Review by Jude Felton
When you think of the films directed by Adam Mason, you probably think of dark horror movies such as Broken, the excellent Blood River or even the one take tour de force, Pig. You probably aren’t thinking comedy, yet this is exactly what his latest directorial outing is, although this isn’t your typical comedy. Instead, Junkie is a comedy with a black heart and a very twisted sense of humor. Better buckle up, because this ride will mess with your head.
Set almost entirely in one location, that being the house of Danny and his brother Nicky, Junkie follows a day in the life of the titular junkie. Well, it could actually be a day in the life of two junkies; Danny, who is trying to get clean, and Nicky, who just wants another hit.
Junkie starts off with Nicky (Robert LaSardo) trying to persuade Danny (Daniel Louis Rivas) to hit up his contacts to score some drugs. This is despite the fact that it is first thing in the morning, and no self-respecting drug dealer is up at this time. So begins a chain reaction of events that takes Danny and Nicky to some very strange places, and meeting some even stranger characters. All is not what it initially seems in Junkie, and even if you figure out what is going on, it will still take you on a wild and crazy ride.
I will admit to thinking that the film did take a while for me to warm up to it, with the opening ten minutes or so seeming to struggle to find its feet. However, after this, Junkie does hit the floor running with some truly absurd, funny, outrageous and bloody moments. It’s comedy that requires a delightfully sick sense of humor, without having to resort to gross-out gags or anything overtly offensive. In fact it is actually more of a result of the cracking banter between Danny and Nicky, with LaSardo being an absolute maniac as the heavily tattooed brother in need.
In this it is where Junkie’s real strength lays; the script and performances from the cast. All of the cast, aside from being lunatics, are spot on their marks. LaSardo and Rivas carry the majority of the weight of the film, and are in just about every scene, but also a manic performance from the ever impressive Andrew Howard, and a more subdued appearance from Mason regular, Tess Panzer, all deliver the goods. I could mention everyone, but I think you get the point; they are all terrific.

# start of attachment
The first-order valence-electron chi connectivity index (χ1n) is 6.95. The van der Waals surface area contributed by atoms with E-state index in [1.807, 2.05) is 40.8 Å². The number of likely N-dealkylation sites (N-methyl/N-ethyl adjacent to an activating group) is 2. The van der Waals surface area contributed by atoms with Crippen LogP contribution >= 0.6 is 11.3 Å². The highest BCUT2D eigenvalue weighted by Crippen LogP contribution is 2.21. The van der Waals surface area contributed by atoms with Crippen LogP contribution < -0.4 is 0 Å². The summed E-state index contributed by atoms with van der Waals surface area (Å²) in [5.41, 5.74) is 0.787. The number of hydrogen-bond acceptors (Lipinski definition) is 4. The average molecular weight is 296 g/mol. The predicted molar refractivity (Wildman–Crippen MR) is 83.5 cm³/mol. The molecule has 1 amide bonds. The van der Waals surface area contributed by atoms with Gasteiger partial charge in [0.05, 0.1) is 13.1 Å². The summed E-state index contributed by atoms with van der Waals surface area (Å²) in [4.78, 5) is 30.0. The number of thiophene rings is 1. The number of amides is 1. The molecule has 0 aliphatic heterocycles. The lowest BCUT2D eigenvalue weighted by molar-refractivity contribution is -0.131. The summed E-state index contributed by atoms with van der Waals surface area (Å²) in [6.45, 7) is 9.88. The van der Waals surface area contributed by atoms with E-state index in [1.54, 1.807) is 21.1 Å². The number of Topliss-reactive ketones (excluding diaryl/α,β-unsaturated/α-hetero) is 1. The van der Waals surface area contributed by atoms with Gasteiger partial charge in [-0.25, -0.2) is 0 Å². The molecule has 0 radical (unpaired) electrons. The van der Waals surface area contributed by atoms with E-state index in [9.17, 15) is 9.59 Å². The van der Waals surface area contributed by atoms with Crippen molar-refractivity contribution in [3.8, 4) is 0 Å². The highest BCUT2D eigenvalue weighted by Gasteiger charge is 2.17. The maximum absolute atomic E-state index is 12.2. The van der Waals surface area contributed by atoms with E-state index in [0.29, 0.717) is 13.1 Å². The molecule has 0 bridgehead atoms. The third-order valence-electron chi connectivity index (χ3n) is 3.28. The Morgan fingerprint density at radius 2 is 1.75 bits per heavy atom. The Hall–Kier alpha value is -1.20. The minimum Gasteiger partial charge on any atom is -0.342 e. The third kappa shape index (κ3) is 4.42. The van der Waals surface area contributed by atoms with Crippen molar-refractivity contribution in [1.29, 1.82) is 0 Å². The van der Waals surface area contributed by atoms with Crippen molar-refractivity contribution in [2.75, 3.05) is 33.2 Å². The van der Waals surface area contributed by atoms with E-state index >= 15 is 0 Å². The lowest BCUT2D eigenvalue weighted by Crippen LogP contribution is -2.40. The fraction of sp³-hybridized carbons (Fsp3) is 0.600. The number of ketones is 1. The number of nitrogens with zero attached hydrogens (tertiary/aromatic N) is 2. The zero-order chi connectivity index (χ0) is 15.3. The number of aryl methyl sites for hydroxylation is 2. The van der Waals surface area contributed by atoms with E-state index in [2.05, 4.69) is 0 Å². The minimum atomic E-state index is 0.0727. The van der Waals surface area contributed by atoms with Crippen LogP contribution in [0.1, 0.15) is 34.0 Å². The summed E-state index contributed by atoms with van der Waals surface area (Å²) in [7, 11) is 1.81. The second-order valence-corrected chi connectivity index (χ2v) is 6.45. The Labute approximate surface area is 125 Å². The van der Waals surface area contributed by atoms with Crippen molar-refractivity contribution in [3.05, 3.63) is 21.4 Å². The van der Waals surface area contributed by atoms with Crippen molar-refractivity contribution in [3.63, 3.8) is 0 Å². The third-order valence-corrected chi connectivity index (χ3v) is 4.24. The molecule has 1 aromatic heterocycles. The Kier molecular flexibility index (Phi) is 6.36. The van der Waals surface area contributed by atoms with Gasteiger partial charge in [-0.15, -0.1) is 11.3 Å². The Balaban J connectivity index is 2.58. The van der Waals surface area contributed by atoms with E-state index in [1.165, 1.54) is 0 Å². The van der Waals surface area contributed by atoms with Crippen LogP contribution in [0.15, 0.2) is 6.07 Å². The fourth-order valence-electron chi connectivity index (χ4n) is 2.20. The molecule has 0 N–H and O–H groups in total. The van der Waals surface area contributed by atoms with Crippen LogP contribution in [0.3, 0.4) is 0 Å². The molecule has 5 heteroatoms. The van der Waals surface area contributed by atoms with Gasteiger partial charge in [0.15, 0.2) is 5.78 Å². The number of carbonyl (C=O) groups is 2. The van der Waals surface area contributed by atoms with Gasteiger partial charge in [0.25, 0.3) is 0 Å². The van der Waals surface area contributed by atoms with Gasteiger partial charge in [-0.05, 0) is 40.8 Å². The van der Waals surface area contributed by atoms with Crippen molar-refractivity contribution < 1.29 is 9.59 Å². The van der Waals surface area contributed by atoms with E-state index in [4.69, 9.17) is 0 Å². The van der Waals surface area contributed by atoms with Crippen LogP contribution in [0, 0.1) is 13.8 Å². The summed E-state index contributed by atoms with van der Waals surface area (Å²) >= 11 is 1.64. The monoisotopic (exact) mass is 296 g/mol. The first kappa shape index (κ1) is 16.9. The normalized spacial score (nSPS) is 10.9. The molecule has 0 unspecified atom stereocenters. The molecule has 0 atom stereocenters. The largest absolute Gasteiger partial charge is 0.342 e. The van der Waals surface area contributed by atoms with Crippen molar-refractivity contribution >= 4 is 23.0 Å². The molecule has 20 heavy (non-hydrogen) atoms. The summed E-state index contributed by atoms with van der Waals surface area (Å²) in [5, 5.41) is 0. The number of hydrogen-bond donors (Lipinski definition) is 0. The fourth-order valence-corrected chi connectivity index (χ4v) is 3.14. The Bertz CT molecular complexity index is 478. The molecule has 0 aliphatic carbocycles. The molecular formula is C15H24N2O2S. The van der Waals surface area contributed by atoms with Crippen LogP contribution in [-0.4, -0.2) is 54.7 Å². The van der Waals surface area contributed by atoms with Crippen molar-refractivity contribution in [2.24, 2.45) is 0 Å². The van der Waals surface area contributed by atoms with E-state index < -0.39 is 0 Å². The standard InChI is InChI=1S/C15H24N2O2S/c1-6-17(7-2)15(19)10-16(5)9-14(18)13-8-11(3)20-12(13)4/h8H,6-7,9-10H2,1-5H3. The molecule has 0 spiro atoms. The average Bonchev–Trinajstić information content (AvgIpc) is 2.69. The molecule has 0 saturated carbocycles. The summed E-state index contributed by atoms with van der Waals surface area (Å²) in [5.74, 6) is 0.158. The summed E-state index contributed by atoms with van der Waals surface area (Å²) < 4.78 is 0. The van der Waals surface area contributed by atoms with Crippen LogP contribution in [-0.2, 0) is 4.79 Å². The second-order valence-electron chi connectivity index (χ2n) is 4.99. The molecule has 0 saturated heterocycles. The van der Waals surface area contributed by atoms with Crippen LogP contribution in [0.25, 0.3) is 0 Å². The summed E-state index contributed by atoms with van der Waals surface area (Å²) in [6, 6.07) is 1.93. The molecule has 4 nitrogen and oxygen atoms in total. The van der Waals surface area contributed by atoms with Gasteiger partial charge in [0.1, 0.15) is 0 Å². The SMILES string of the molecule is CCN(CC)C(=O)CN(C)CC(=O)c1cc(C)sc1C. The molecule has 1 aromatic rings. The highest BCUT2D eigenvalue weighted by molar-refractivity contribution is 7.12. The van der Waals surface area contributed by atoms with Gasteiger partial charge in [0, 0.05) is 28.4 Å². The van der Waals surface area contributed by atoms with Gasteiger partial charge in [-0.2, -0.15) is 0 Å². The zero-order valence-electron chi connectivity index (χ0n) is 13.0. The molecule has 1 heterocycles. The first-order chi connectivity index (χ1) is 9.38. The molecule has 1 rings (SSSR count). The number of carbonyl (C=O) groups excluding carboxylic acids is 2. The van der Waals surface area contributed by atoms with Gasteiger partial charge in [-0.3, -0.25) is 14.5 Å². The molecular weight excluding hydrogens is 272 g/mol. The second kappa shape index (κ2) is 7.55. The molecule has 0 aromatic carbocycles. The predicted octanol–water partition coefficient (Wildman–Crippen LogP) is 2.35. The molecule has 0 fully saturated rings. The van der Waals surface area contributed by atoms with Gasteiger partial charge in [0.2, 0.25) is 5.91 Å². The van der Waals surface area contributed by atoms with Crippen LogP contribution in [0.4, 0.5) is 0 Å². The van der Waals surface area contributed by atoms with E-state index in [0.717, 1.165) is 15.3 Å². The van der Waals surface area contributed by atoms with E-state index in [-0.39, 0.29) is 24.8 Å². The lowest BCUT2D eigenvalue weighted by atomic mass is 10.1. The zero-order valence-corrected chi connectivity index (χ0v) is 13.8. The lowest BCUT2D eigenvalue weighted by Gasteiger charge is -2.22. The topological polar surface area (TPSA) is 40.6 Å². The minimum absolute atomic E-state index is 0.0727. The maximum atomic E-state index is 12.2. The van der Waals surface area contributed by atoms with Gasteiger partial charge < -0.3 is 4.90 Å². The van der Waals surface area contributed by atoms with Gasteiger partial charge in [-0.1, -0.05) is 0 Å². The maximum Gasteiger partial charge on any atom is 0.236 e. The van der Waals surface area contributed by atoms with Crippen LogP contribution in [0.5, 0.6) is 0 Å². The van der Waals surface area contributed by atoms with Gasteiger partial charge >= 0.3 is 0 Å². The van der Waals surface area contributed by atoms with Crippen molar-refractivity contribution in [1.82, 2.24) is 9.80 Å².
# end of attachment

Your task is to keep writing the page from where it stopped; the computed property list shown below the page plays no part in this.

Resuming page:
A cast is only as good as the script they are given though, and here Mason and frequent collaborator Simon Boyes deliver a good one. It’s blunt and surreal, crude and funny, and somehow they manage to shoehorn Charles Manson into it; not a mention of him, but he is one of the characters here.
If you’ve seen Blood River, and you should, you will know that Mason can create a damned good looking movie. In Junkie he has managed to capture the squalor of a junkie’s house perfectly and, even though the film takes place almost entirely here, succeeds in given the visuals plenty of depth and variety.
Self-financed by Rivas, who also serves as Producer, and his partner, Junkie is terrific film. I’m sure it isn’t going to push everyone’s buttons, due to the nature of some of the black humor and absurdity that goes along with it, but for those that want something with a nice kick to it, Junkie should hit the mark. It’s certainly not a predictable movie, and if you have seen Mason’s earlier movies you would not be expecting one.
I thought Junkie was terrific, it slowly sucked me into its web and I ended up enjoying the hell out of it.
Junkie is currently seeking distribution but you can check out the film's Official Site here.